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Blog » No minor keys?

8 Dec  

Have been listening to a lot of Prokofiev lately, especially the piano sonatas and realised that I knew very little about his life. So I’m enjoying the Life and Times book on him by Thomas Schipperges. He gives you a paragraph’s description of Social Realism, which at its initial launch in 1934 at the Soviet Writer’s Conference, laid down its crass ideas that pessimism was anti-social (goodbye Eastenders!) and that music should be hummable and in major keys.

The book adds that a similar dictum was laid down by Irving Thalberg (1899-1936), the Hollywood producer, who in the 1930s sent the following memo to resident composers: ‘from the above date forward, no music in an MGM film is to contain a minor chord.’ This memo was still bolted to the wall 25 years later, when composers such as André Previn were there.

Thalberg died very young, having suffered from heart disease all his life, and that sharp sense of his own mortality may have affected his ability to cope with sad music! (I’m being kind, because personally I always think that people who don’t write music should leave the decisions up to those who do). Now I want to see Thalberg’s movies to see how many minor chords the composers managed to get past him! I am reminded of writing a piece for a male voice choir: I knew they were very limited in their abilities, so I decided to write a piece with no discords in it. I tried to make it sound strange and keep some tension going without introducing any dissonances. I found this so challenging and engrossing that I put No Discord Series No. 1 on the front page, thinking I would do more. The score was sent off and after a long pause came back: the choir was unable to perform the piece as there were ‘too many discords!’ Obviously, no-one had looked too closely at the title page, but it was more that (I felt)  the newness of the music had brought its own discord into their lives. I wonder how many minor chords MGM’s composers could get into their scores just by presenting them in a certain way. I’ve always found it moving that Mozart often writes his most painful music in major keys, as if the reminiscence of sweetness is unbearable. I wonder whether Irving would have heard that music as if in a minor key? Film music of that time sometimes does something similar – a particularly poignant scene is often accompanied by a saccharine tune like ‘Home Sweet Home’ which is somehow more tear-jerking than a sad melody.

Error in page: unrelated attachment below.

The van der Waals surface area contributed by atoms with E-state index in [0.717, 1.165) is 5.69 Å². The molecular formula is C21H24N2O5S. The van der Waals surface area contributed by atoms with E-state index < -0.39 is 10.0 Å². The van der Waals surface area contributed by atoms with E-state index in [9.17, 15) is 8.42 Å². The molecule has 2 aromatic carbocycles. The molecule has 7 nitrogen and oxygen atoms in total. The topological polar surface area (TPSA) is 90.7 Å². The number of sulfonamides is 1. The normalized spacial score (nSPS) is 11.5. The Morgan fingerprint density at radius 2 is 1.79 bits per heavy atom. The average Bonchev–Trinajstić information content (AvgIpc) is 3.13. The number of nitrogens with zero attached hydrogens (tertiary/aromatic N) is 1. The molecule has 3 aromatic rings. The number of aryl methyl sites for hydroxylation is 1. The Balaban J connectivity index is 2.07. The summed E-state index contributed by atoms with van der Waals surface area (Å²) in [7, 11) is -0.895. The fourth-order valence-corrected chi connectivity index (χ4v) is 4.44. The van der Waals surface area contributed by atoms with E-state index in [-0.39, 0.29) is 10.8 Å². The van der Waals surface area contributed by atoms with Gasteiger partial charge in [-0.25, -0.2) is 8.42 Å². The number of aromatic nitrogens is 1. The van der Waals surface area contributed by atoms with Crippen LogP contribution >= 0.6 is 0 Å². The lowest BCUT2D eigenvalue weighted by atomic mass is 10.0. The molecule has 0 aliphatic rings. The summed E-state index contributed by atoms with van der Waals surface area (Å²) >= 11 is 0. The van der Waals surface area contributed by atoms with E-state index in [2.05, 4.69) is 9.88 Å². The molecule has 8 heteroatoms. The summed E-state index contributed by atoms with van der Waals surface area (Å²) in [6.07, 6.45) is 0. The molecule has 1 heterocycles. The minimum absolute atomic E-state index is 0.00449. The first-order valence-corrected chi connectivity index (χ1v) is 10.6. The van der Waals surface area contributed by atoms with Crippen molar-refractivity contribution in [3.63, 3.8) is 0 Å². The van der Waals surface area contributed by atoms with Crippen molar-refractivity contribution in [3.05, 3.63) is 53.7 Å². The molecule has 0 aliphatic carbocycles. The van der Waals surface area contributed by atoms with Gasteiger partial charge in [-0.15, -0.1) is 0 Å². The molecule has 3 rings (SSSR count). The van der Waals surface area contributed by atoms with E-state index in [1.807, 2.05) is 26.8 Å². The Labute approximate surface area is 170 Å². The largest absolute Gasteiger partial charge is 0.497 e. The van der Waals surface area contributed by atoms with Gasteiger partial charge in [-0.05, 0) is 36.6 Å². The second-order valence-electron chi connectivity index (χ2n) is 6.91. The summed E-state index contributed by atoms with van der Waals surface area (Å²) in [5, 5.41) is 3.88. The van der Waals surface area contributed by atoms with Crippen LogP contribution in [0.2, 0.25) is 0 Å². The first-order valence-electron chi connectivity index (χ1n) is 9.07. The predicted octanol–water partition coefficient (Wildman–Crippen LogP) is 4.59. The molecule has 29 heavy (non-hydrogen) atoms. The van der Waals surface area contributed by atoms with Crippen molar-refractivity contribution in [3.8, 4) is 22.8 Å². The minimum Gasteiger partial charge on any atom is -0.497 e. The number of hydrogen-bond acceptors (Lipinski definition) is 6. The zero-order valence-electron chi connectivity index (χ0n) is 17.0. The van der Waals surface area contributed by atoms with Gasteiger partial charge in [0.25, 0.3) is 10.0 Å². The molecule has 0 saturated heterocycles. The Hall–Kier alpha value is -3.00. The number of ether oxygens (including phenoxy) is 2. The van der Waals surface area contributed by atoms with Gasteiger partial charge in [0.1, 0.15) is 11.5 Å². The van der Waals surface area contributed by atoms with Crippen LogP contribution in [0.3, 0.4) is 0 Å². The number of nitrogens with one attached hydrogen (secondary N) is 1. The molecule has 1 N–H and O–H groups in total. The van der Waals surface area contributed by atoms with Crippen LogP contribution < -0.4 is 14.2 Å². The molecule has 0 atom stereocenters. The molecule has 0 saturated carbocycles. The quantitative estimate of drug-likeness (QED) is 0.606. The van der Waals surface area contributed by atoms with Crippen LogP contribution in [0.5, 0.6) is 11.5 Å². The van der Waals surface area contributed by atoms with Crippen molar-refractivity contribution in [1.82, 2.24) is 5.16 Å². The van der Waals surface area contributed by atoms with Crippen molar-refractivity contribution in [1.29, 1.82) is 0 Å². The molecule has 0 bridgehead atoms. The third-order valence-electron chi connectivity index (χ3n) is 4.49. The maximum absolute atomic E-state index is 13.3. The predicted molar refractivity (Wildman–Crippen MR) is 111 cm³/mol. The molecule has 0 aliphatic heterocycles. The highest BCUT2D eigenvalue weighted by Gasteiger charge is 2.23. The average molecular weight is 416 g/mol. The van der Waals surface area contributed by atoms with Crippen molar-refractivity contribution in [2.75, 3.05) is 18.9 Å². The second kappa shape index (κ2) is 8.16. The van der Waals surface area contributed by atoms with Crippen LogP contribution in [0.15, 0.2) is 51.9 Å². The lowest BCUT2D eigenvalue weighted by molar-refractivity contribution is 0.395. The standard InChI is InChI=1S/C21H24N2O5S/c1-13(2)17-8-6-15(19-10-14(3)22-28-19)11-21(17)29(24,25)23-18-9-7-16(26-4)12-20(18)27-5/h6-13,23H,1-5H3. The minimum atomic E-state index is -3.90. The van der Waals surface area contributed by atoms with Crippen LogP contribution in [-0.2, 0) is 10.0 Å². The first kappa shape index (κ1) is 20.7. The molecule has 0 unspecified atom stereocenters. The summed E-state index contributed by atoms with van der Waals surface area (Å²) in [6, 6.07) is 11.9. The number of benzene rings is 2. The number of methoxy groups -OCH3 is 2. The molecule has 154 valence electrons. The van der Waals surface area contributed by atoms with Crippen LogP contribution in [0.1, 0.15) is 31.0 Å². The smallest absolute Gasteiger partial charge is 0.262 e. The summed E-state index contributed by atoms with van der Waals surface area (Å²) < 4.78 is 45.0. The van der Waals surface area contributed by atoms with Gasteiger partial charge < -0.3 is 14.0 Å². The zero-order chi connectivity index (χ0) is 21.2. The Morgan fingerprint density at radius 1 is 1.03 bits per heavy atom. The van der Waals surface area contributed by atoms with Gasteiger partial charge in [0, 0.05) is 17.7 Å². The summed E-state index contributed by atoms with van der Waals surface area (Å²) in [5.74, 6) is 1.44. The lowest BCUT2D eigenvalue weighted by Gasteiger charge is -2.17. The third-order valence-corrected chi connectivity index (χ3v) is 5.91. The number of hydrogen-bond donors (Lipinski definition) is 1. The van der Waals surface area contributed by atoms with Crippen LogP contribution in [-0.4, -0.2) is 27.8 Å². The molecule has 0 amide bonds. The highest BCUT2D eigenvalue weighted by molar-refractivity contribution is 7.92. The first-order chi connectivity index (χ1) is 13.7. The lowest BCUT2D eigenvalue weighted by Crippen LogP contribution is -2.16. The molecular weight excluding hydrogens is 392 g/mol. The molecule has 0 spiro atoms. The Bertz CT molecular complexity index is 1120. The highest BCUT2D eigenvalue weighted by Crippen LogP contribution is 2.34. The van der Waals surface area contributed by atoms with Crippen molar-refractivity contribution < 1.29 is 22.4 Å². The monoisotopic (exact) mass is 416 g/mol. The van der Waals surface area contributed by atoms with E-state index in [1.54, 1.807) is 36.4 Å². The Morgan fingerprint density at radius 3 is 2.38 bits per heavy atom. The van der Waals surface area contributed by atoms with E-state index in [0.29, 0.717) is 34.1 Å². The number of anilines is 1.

Composers are often forced to reinvent their music to suit dictators and governments: they could leave as Stravinsky or Rachmaninoff did, and Prokofiev did leave for a while. But he came back to Russia, for subtle and complex reasons no-one has ever quite been able to fathom. Other composers manage to stay afloat and stay unique despite the politics – Thomas Tallis springs to mind. I wonder what I would do in such threatening circumstances?